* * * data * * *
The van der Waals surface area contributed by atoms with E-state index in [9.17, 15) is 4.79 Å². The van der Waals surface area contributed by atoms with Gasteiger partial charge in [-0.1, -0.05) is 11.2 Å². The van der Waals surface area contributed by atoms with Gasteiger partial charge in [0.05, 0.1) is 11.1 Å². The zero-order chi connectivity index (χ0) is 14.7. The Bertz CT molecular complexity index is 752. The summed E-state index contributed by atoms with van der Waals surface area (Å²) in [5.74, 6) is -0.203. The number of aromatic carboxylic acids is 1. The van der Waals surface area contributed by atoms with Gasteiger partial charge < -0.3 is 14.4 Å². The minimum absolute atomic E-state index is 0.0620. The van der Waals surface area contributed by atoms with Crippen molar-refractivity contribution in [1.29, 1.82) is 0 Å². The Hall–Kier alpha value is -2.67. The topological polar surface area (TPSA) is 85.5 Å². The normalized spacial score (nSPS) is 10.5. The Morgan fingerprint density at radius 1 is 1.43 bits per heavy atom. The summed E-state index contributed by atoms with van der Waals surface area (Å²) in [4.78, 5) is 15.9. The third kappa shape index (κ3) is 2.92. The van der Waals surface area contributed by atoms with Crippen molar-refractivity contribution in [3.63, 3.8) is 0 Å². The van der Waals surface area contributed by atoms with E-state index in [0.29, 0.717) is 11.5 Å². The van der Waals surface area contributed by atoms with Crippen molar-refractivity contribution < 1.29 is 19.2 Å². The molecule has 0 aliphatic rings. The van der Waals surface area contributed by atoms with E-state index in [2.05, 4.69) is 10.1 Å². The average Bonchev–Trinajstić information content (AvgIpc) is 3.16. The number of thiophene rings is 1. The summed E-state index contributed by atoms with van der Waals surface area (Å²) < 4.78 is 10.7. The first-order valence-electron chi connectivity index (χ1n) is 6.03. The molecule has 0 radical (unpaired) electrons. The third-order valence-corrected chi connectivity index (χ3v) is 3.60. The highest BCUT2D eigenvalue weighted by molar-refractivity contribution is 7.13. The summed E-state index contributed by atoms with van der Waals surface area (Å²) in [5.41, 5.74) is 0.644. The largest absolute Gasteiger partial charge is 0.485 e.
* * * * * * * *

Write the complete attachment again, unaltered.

The van der Waals surface area contributed by atoms with E-state index in [9.17, 15) is 4.79 Å². The van der Waals surface area contributed by atoms with Gasteiger partial charge in [-0.1, -0.05) is 11.2 Å². The van der Waals surface area contributed by atoms with Gasteiger partial charge in [0.05, 0.1) is 11.1 Å². The zero-order chi connectivity index (χ0) is 14.7. The Bertz CT molecular complexity index is 752. The summed E-state index contributed by atoms with van der Waals surface area (Å²) in [5.74, 6) is -0.203. The number of aromatic carboxylic acids is 1. The van der Waals surface area contributed by atoms with Gasteiger partial charge < -0.3 is 14.4 Å². The minimum absolute atomic E-state index is 0.0620. The van der Waals surface area contributed by atoms with Crippen molar-refractivity contribution in [1.29, 1.82) is 0 Å². The Hall–Kier alpha value is -2.67. The topological polar surface area (TPSA) is 85.5 Å². The normalized spacial score (nSPS) is 10.5. The Morgan fingerprint density at radius 1 is 1.43 bits per heavy atom. The summed E-state index contributed by atoms with van der Waals surface area (Å²) in [4.78, 5) is 15.9. The third kappa shape index (κ3) is 2.92. The van der Waals surface area contributed by atoms with Crippen molar-refractivity contribution in [3.63, 3.8) is 0 Å². The van der Waals surface area contributed by atoms with E-state index in [0.29, 0.717) is 11.5 Å². The van der Waals surface area contributed by atoms with Crippen molar-refractivity contribution < 1.29 is 19.2 Å². The molecule has 0 aliphatic rings. The van der Waals surface area contributed by atoms with E-state index in [2.05, 4.69) is 10.1 Å². The average Bonchev–Trinajstić information content (AvgIpc) is 3.16. The number of thiophene rings is 1. The summed E-state index contributed by atoms with van der Waals surface area (Å²) < 4.78 is 10.7. The first-order valence-electron chi connectivity index (χ1n) is 6.03. The molecule has 0 radical (unpaired) electrons. The third-order valence-corrected chi connectivity index (χ3v) is 3.60. The highest BCUT2D eigenvalue weighted by molar-refractivity contribution is 7.13. The summed E-state index contributed by atoms with van der Waals surface area (Å²) in [5.41, 5.74) is 0.644. The largest absolute Gasteiger partial charge is 0.485 e.